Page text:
"My 15 years at Barclays have been a time of great accomplishment, both for me personally and for the bank. I am grateful for the opportunities that were provided to me and proud of what we achieved. We built one of the premier global investment banks from scratch – something that we are all very proud of. The firm is as strong today as it ever has been and is incredibly well placed to succeed within the post financial reform competitive landscape. I have every confidence that the Board and Executive Management of Barclays will be successful in executing their plans, and I wish them the best of luck in doing so."

In this article, I would like to analyze the order of the US Commodity Futures Trading Commission (CFTC) adjudging Barclays to pay a civil monetary penalty of 200 MUSD.


The central stipulations for the FSA fine are the following:

I have discussed the specific obligations that a LIBOR / EURIBOR contributor panel bank must respect, in the previous posts in February 2012.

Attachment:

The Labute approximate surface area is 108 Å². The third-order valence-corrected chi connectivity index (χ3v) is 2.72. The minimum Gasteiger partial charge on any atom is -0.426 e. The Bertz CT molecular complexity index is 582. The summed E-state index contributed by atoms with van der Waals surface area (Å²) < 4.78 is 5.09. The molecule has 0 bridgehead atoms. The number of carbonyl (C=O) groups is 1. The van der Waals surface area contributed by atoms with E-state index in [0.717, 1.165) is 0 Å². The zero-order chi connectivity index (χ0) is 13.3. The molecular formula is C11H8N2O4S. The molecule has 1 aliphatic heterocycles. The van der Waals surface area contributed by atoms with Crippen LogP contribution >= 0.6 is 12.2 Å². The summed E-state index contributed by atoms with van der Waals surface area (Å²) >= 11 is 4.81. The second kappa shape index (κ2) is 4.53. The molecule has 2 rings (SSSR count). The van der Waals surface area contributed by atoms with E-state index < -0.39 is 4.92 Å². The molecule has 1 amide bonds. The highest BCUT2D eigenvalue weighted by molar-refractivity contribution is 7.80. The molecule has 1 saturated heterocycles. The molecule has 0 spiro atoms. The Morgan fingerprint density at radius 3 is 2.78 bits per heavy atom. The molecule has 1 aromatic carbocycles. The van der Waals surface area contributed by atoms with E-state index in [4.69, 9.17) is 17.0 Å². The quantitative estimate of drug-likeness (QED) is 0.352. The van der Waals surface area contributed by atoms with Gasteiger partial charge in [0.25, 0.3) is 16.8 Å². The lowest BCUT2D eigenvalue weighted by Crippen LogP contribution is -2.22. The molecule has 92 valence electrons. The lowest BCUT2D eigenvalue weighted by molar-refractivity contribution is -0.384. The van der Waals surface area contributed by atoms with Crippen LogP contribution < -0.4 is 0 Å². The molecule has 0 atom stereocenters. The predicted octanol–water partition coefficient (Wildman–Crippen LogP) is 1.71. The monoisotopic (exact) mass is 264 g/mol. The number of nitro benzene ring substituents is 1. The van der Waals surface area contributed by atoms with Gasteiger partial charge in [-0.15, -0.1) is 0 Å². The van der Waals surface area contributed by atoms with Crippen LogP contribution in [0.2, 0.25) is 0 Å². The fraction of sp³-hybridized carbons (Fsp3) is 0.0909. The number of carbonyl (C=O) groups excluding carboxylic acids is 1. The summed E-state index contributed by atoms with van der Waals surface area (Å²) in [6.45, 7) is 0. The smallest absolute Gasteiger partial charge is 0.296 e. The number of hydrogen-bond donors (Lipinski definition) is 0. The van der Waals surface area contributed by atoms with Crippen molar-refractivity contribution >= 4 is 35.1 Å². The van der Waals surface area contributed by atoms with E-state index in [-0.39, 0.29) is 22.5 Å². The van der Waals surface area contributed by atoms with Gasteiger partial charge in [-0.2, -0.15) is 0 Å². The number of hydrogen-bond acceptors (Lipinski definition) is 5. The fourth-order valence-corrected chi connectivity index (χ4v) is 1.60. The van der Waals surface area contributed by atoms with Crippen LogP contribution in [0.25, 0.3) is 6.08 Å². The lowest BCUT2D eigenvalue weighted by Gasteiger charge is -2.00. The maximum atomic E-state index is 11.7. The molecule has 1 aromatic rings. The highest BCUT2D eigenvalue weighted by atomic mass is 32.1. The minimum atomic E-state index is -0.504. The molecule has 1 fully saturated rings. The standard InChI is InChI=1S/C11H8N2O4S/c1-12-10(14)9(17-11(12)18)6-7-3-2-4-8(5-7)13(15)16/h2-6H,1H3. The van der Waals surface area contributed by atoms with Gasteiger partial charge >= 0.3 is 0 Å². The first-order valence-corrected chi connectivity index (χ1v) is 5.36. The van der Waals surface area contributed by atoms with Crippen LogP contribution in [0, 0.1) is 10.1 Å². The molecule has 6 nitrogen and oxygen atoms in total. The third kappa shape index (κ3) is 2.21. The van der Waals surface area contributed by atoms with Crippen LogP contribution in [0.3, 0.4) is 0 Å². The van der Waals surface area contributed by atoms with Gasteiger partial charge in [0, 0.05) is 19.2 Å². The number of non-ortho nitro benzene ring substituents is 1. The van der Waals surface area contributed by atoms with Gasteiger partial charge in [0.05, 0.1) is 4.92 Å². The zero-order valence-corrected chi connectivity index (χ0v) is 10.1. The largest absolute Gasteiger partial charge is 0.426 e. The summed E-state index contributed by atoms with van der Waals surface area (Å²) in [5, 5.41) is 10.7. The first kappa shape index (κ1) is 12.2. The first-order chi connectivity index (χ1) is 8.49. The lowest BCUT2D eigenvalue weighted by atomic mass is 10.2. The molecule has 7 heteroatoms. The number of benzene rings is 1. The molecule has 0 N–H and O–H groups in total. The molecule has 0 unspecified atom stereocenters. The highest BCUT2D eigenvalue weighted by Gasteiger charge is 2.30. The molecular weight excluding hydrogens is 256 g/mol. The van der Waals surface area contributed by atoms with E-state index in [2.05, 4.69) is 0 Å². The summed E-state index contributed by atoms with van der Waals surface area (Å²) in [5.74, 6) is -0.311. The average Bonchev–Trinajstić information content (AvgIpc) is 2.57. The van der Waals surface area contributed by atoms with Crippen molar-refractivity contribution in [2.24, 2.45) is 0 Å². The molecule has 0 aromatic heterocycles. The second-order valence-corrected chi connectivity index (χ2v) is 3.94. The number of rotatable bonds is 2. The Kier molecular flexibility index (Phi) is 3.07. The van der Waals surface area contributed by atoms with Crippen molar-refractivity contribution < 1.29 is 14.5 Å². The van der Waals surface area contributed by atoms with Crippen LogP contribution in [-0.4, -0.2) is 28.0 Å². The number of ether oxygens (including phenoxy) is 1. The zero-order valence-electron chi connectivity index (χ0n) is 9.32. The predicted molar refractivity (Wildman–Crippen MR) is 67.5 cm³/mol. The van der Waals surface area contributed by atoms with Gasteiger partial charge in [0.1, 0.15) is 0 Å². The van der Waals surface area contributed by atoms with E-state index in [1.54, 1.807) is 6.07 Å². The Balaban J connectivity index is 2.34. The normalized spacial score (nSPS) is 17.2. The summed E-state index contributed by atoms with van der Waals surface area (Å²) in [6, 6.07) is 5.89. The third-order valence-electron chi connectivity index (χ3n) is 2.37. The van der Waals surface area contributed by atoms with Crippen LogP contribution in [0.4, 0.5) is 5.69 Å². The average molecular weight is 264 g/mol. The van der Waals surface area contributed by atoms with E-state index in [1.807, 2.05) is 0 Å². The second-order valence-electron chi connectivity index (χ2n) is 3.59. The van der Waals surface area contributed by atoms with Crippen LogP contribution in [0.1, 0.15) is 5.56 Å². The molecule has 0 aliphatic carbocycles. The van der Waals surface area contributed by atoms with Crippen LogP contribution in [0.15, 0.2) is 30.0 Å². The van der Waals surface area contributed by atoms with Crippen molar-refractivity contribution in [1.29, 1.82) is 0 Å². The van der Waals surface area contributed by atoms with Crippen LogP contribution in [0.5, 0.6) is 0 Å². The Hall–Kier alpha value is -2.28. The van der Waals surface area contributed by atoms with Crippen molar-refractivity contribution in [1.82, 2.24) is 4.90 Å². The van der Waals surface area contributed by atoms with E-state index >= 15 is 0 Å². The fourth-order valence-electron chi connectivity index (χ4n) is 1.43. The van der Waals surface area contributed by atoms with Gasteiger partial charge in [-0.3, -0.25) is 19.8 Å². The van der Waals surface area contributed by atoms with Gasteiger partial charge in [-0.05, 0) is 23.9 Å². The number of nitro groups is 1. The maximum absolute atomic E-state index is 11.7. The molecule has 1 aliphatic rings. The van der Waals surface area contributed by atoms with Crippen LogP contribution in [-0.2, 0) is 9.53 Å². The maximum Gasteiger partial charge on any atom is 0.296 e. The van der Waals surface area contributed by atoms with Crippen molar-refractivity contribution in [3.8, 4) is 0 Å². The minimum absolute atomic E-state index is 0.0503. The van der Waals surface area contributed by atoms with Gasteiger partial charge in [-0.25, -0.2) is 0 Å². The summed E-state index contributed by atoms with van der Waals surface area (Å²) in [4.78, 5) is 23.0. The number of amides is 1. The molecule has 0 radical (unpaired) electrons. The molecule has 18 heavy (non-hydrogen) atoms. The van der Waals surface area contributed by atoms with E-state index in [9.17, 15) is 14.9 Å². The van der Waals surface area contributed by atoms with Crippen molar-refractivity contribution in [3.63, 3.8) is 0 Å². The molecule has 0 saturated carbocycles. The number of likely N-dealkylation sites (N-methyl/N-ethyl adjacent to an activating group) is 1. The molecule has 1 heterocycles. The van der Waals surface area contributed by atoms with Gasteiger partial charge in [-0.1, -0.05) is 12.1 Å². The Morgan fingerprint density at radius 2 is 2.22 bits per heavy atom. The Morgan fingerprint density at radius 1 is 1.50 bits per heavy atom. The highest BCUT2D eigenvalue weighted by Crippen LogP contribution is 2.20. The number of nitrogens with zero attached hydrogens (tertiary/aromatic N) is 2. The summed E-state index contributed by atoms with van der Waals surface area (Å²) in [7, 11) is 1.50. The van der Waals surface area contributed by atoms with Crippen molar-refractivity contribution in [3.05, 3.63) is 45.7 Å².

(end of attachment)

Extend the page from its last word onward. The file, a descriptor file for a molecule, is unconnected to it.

CFTC’s decision is structured in 3 main parts:


  • Barclays, through the acts of its swaps traders and submitters, made false LIBOR reports and attempted to manipulate LIBOR. / Barclays attempted to manipulate EURIBOR, made false EURIBOR reports and coordinated with other banks in its attempts to manipulate EURIBOR.

The CFTC first describes that the persons in charge of submitting Barclays’ LIBOR and EURIBOR rates were very experienced employees, having 25 years and 20 years of experience in the respective money markets. These people acted in an environment that Barclays had not regulated internally: “Barclays did not have specific internal controls or procedures, written or otherwise, regarding how LIBOR / EURIBOR submissions should be determined or monitored. Barclays also did not require documentation or the submitters’ LIBOR determinations.”